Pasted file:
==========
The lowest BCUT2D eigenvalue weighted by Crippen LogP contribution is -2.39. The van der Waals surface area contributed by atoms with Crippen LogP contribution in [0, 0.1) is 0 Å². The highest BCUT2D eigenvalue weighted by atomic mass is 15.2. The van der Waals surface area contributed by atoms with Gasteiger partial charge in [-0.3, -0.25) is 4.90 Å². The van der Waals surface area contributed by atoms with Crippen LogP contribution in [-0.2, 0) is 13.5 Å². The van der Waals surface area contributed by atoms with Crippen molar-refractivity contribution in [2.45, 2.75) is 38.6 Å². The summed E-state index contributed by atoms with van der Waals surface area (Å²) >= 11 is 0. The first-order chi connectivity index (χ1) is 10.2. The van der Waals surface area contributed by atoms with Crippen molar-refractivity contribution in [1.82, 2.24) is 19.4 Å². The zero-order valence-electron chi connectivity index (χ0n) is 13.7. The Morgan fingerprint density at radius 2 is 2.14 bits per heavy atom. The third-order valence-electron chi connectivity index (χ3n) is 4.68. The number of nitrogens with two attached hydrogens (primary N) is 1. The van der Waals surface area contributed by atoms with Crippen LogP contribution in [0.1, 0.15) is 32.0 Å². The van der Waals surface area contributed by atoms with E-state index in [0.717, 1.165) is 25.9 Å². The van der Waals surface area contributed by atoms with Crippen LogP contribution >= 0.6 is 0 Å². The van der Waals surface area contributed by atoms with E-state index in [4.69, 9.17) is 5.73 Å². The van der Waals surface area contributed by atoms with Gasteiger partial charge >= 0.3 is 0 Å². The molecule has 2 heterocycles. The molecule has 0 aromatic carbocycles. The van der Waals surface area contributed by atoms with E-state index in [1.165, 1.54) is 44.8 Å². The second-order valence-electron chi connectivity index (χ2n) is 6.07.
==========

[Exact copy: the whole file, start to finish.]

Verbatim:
The lowest BCUT2D eigenvalue weighted by Crippen LogP contribution is -2.39. The van der Waals surface area contributed by atoms with Crippen LogP contribution in [0, 0.1) is 0 Å². The highest BCUT2D eigenvalue weighted by atomic mass is 15.2. The van der Waals surface area contributed by atoms with Gasteiger partial charge in [-0.3, -0.25) is 4.90 Å². The van der Waals surface area contributed by atoms with Crippen LogP contribution in [-0.2, 0) is 13.5 Å². The van der Waals surface area contributed by atoms with Crippen molar-refractivity contribution in [2.45, 2.75) is 38.6 Å². The summed E-state index contributed by atoms with van der Waals surface area (Å²) >= 11 is 0. The first-order chi connectivity index (χ1) is 10.2. The van der Waals surface area contributed by atoms with Crippen molar-refractivity contribution in [1.82, 2.24) is 19.4 Å². The zero-order valence-electron chi connectivity index (χ0n) is 13.7. The Morgan fingerprint density at radius 2 is 2.14 bits per heavy atom. The third-order valence-electron chi connectivity index (χ3n) is 4.68. The number of nitrogens with two attached hydrogens (primary N) is 1. The van der Waals surface area contributed by atoms with Crippen LogP contribution in [0.1, 0.15) is 32.0 Å². The van der Waals surface area contributed by atoms with E-state index in [0.717, 1.165) is 25.9 Å². The van der Waals surface area contributed by atoms with Crippen LogP contribution >= 0.6 is 0 Å². The van der Waals surface area contributed by atoms with E-state index in [4.69, 9.17) is 5.73 Å². The van der Waals surface area contributed by atoms with Gasteiger partial charge >= 0.3 is 0 Å². The molecule has 2 heterocycles. The molecule has 0 aromatic carbocycles. The van der Waals surface area contributed by atoms with E-state index in [1.165, 1.54) is 44.8 Å². The second-order valence-electron chi connectivity index (χ2n) is 6.07.